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Baby clothes

I've learned a lot recently about where to find baby clothes -- specifically, the market stratification and where to find the clothes I like best. Here's a primer:

Strasburg Children: VERY EXPENSIVE. Cute clothes if you like little seersucker overalls and sailor suits (I do). Here's a sample:

and they're made of fine fabrics -- the knit items are pima cotton, and the other items are generally also cotton, like expensive sheets with a high thread count. One outfit can run you about $80.00. There are certain members of our families (not naming any names!) who probably would prefer that we dress Baby G. in nothing but these clothes. I was in this store today, and I wanted pretty much all the clothes in there, but I imagine if I'd bought anything, Jonathan would have vetoed any garment from there with extreme prejudice based on the admittedly outrageous prices.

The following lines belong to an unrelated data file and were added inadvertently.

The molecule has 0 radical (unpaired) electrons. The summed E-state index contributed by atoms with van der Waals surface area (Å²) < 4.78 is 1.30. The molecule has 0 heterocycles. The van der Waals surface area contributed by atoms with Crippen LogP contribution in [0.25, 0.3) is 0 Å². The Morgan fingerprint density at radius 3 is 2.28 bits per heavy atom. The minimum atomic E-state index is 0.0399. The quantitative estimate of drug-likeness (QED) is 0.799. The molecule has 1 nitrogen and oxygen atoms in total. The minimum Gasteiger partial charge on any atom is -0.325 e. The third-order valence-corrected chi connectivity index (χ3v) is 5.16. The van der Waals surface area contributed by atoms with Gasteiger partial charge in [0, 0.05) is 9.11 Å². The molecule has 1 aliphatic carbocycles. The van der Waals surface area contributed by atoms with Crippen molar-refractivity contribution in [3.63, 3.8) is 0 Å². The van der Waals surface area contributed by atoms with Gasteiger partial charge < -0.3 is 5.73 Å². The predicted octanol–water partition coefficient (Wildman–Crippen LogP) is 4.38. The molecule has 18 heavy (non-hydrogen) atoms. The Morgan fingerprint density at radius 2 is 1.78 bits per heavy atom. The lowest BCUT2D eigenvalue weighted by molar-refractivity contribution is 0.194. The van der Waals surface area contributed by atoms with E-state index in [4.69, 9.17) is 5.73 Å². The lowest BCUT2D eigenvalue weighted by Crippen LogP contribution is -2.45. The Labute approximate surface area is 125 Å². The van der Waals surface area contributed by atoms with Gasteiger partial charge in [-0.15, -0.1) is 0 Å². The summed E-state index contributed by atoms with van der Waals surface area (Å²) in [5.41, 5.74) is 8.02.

Gymboree: These clothes I love, love, love, and I think this will be my first go-to store. I generally prefer baby clothes that don't have writing on them and that are very simple -- something like this:

The image is a whale, by the way, and the outfit is just $12.50. I went to Gymboree today as well and bought two little dinosaur-themed outfits on sale. I can't find them on the site, or I'd show you.

Then Target and Babies'R'Us also have baby clothes, along the lines of the plain, practical white Carter's onesies variety, which I think Jonathan prefers. I like those fine too. I just don't want Baby G. to wear something with a trying-to-be-funny slogan, like "If you think I'm cute, you should see my Daddy!" or this: